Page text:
Originally started as a Kickstarter campaign, Taxi Fabric is now branching out into textiles for the home, with colourful graphic fabrics suitable for upholstery and soft furnishings. Beautifully drawn, we're hoping to see them popping up around the globe in 2017. Keep your eyes peeled and watch this space…
taxifabric.org

Pictures: Architectural Digest India, Amey Kadam, Sanskar Sawant, Pulat Bhatnagar, Taxi Fabric

Kazuhito Takadoi

Minimal yet opulent, the craft pieces by UK-based Japanese talent Kazuhito Takadoi turn grass into art

BY CLAIRE BINGHAM

Kazuhito Takadoi isn’t a garden designer. He isn’t a horticulturist. Nor is he a florist. An art-loving plant enthusiast, Takadoi weaves, embroiders and sews blades of grass into paper and turns them into something very different. With an eye for combining elegant design with a fascination for plants, Takadoi tends to his allotment – and then tends to his craft.

‘I grew up on the outskirts of Nagoya in Japan, which at the time was still quite rural,’ says Takadoi. ‘My grandparents were keen gardeners, so I picked up my interest from them. From a very young age I knew that I wanted to do something creative connected with nature.’

ABOVE: 'Akari' (Light bubinga)
BELOW: 'Kyousei 2' (Symbiosis 2)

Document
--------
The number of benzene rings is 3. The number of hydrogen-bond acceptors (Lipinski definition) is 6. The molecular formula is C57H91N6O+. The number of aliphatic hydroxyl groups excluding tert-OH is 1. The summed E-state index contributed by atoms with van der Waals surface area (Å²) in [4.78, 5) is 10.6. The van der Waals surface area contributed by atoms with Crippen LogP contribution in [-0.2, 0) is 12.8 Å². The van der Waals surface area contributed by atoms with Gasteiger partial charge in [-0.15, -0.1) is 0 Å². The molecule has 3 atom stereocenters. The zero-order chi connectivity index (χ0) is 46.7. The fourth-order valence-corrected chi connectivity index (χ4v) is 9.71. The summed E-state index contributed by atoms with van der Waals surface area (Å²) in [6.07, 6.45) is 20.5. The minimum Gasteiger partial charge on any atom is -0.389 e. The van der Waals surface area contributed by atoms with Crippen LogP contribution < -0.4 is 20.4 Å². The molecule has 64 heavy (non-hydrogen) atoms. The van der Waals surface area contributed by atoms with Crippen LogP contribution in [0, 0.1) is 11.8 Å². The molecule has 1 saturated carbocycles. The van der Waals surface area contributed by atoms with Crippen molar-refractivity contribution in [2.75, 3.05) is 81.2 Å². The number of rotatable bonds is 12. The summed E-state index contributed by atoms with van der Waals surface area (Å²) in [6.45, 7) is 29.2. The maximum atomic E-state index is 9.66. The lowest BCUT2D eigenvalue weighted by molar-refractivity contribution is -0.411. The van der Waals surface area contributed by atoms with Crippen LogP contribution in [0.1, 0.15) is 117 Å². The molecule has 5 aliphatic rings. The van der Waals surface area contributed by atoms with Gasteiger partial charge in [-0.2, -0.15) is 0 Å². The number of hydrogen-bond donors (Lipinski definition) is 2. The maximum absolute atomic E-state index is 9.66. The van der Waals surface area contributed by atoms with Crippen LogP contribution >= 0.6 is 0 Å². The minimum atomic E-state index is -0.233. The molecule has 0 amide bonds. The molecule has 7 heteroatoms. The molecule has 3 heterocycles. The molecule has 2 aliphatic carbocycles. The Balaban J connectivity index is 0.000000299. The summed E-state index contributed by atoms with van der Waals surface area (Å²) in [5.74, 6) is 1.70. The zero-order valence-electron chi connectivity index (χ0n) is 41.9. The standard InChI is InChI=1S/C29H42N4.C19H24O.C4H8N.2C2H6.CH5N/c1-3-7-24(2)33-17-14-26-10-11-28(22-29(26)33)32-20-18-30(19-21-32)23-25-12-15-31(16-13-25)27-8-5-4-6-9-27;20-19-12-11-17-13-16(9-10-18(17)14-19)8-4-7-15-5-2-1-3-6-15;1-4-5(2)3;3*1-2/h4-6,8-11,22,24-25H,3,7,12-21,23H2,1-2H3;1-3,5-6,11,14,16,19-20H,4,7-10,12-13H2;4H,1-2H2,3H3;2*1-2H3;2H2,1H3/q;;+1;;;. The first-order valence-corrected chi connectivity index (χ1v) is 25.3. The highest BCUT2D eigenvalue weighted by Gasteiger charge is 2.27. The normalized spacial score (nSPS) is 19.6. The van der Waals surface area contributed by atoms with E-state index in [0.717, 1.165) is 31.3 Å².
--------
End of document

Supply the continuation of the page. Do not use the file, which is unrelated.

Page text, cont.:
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ABOVE: 'Oeda' (Bough)
BELOW: 'Shikaku' (Square)

Having studied horticulture in Japan and the US before relocating to the UK, Takadoi enrolled on an Art and Garden Design degree at Leeds Metropolitan University. ‘I remember visiting National Trust gardens on a trip to England when I was 17,’ he recalls. ‘I was fascinated by plants and always wanted to study here. It was perfect for me because it was a chance to learn about environmental art.’

Citing his influences as a cross between the formality of Japanese floral art and landscape artists such as the UK's Andy Goldsworthy, Takadoi turned his creative skills to paper. He began making sculptural Christmas cards for friends using natural materials he’d collected. ‘This was just a hobby for me,’ he explains. ‘But one day a gallery asked me if I would consider recreating a piece on a larger scale.’ 

In 2003, Takadoi set up his studio. Today, he uses hawthorn twigs with gold leaf and spiky grasses (grown and handpicked from his garden) to create circular compositions inspired by the woodlands surrounding his birthplace Nagoya. After the dried grass blades are sewn through the paper, they change colour subtly, mirroring seasonal shifts. Takadoi also enjoys playing with shadows and light in his works. ‘Experimentation for me is an ongoing process,’ he explains. ‘I am always on the lookout for a new material that I can incorporate into my work.’ He loves preserving nature and bringing it into the house. ‘Most of what I use are materials that would end up on the compost heap. I like to make something with them – and keep them forever.’
kazuhitotakadoi.com   jaggedart.com